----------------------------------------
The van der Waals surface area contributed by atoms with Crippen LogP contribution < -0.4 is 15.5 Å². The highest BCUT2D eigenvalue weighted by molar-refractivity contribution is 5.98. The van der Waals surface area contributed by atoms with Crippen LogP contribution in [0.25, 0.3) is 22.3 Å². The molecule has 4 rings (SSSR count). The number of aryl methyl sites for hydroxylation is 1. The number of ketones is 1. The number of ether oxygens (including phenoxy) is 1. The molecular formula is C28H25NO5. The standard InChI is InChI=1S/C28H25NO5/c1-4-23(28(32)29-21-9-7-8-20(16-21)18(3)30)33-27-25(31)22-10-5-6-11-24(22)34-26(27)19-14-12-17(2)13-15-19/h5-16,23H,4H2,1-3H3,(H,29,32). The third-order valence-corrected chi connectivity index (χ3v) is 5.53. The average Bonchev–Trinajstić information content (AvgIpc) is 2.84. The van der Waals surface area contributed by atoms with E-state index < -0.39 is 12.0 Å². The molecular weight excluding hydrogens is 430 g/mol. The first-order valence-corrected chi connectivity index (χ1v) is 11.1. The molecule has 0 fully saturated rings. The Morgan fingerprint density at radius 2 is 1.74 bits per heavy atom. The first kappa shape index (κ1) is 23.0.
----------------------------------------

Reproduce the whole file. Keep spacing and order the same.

The van der Waals surface area contributed by atoms with Crippen LogP contribution < -0.4 is 15.5 Å². The highest BCUT2D eigenvalue weighted by molar-refractivity contribution is 5.98. The van der Waals surface area contributed by atoms with Crippen LogP contribution in [0.25, 0.3) is 22.3 Å². The molecule has 4 rings (SSSR count). The number of aryl methyl sites for hydroxylation is 1. The number of ketones is 1. The number of ether oxygens (including phenoxy) is 1. The molecular formula is C28H25NO5. The standard InChI is InChI=1S/C28H25NO5/c1-4-23(28(32)29-21-9-7-8-20(16-21)18(3)30)33-27-25(31)22-10-5-6-11-24(22)34-26(27)19-14-12-17(2)13-15-19/h5-16,23H,4H2,1-3H3,(H,29,32). The third-order valence-corrected chi connectivity index (χ3v) is 5.53. The average Bonchev–Trinajstić information content (AvgIpc) is 2.84. The van der Waals surface area contributed by atoms with E-state index < -0.39 is 12.0 Å². The molecular weight excluding hydrogens is 430 g/mol. The first-order valence-corrected chi connectivity index (χ1v) is 11.1. The molecule has 0 fully saturated rings. The Morgan fingerprint density at radius 2 is 1.74 bits per heavy atom. The first kappa shape index (κ1) is 23.0.